Lancashire Police has very good reason to believe two teenage girls, Charlene Downes and Paige Chivers, were murdered in the Blackpool area.
Charlene was last seen on November 1 2003 and Paige was last sighted on August 23 2007.
Last year, both investigations were reviewed and new and incomplete lines of inquiry were identified. Although, the two inquiries are not being formally linked, they are both being classed as ‘no body murders’.
A ‘no body murder’ is one of the most challenging types of murders to investigate. In some of these cases, although there is no body, there will at the very least be a murder scene, which can provide valuable forensic evidence.
Unfortunately, in the case of these two young girls, there are no bodies and there is no physical evidence of a murder scene.
It is therefore unlikely a major breakthrough will happen in either case, unless an offender(s) makes a mistake, a body is discovered, a murder scene is identified or a person comes forward with information. In recent weeks the investigation into the murder of Paige has become more high profile, with searches taking place in the Bispham area.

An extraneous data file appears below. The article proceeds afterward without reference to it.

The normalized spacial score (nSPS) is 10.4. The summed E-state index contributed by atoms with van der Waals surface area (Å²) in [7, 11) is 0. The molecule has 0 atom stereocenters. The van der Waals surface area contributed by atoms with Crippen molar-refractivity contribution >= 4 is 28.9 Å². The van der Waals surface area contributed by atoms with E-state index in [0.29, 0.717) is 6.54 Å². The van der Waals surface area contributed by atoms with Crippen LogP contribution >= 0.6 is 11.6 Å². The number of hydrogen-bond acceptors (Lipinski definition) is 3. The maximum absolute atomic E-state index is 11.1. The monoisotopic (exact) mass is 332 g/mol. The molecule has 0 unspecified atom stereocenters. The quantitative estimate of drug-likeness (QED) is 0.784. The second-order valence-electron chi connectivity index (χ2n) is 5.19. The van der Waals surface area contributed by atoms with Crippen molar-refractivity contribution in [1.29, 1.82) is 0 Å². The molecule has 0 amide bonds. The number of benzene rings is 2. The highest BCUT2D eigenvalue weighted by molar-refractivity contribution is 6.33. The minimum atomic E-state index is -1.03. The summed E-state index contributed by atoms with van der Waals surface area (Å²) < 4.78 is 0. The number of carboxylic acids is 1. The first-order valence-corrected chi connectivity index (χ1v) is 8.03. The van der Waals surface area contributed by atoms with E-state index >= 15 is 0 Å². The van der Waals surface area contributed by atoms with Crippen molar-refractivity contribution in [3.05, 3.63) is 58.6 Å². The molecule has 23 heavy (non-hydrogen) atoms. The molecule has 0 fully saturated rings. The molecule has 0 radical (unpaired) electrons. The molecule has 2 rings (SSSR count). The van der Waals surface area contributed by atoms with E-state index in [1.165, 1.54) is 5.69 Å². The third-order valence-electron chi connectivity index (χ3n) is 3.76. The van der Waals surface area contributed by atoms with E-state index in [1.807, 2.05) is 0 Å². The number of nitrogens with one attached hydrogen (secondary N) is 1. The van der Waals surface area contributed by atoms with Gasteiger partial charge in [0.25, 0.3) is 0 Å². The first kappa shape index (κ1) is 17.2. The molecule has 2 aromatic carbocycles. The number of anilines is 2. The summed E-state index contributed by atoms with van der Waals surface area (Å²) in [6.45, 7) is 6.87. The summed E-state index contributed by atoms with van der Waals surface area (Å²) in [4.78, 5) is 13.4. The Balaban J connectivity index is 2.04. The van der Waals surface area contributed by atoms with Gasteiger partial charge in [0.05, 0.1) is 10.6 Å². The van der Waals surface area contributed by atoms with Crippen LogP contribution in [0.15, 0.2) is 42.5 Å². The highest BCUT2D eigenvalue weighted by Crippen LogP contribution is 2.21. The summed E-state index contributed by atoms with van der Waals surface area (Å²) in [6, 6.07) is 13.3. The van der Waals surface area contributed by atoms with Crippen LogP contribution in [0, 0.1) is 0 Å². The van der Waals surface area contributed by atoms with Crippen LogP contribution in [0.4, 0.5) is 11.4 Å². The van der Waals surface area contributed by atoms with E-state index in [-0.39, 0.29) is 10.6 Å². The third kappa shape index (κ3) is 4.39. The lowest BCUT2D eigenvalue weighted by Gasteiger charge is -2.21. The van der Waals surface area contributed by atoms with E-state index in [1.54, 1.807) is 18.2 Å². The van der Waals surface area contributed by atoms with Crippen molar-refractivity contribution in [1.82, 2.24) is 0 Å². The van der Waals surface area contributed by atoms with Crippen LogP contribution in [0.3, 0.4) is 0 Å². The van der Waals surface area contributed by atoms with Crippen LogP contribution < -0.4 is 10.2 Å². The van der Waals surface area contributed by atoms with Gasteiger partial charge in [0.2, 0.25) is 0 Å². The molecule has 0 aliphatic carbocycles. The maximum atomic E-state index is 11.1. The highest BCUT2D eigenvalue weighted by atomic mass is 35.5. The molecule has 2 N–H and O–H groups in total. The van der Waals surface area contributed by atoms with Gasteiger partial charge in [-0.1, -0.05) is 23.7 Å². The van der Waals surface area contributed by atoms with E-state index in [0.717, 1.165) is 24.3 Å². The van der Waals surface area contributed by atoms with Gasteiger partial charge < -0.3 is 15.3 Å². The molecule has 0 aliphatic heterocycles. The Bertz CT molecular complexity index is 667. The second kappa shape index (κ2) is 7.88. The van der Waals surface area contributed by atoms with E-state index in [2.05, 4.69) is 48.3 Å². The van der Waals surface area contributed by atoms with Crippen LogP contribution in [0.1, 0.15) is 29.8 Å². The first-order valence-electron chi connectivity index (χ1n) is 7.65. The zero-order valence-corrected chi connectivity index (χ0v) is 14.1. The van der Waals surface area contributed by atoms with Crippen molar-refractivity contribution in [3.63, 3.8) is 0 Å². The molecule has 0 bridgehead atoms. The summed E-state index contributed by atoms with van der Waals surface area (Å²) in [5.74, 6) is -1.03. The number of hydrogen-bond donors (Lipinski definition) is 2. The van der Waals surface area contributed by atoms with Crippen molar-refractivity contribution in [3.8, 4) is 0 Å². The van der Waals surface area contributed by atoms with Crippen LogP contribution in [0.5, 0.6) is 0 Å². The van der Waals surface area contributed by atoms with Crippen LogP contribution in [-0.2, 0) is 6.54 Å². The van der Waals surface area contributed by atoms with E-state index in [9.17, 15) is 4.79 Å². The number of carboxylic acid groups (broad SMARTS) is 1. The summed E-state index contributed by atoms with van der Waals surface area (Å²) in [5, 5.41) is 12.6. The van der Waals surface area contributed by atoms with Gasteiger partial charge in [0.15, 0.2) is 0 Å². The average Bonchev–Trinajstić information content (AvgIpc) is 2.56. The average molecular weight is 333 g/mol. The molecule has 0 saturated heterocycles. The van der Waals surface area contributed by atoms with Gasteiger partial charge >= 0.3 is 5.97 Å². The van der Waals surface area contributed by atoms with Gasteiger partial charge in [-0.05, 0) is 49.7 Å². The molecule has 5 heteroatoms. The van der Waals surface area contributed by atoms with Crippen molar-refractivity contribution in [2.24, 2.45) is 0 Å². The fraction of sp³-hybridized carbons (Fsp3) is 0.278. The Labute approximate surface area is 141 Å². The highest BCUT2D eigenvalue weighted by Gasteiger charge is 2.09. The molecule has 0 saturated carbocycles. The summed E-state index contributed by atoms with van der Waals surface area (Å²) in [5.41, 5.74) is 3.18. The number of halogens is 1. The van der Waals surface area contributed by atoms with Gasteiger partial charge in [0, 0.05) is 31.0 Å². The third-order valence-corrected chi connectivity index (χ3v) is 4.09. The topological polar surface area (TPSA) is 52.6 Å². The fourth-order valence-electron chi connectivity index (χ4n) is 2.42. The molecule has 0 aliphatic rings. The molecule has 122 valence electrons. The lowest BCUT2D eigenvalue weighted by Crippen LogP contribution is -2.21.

Another important development has been Clive Grunshaw, the Lancashire Police and Crime Commissioner, offering a £30,000 reward for any information, which leads to a conviction or to the recovery of Paige’s body.
That is a decent offer of a reward and I am not being critical of Mr Grunshaw but perhaps that reward should be increased. I would suggest a figure in excess of £100,000, purely for information that leads to the recovery of her body.
That kind of reward is a greater incentive to a person who may be closely linked or even related to the main offender(s).
This may also succeed in making both investigations more high profile, which could assist with the wider appeal for more information. For some reason these two murder inquiries have not received a profile sufficient to tweak the national conscience.
Although the answers to Charlene and Paige’s demise may lie within the Blackpool area, the vital piece information which starts the ball rolling may be further afield. It should be a concern to us all that the murder of two teenage girls from Lancashire does not appear to be of greater national interest.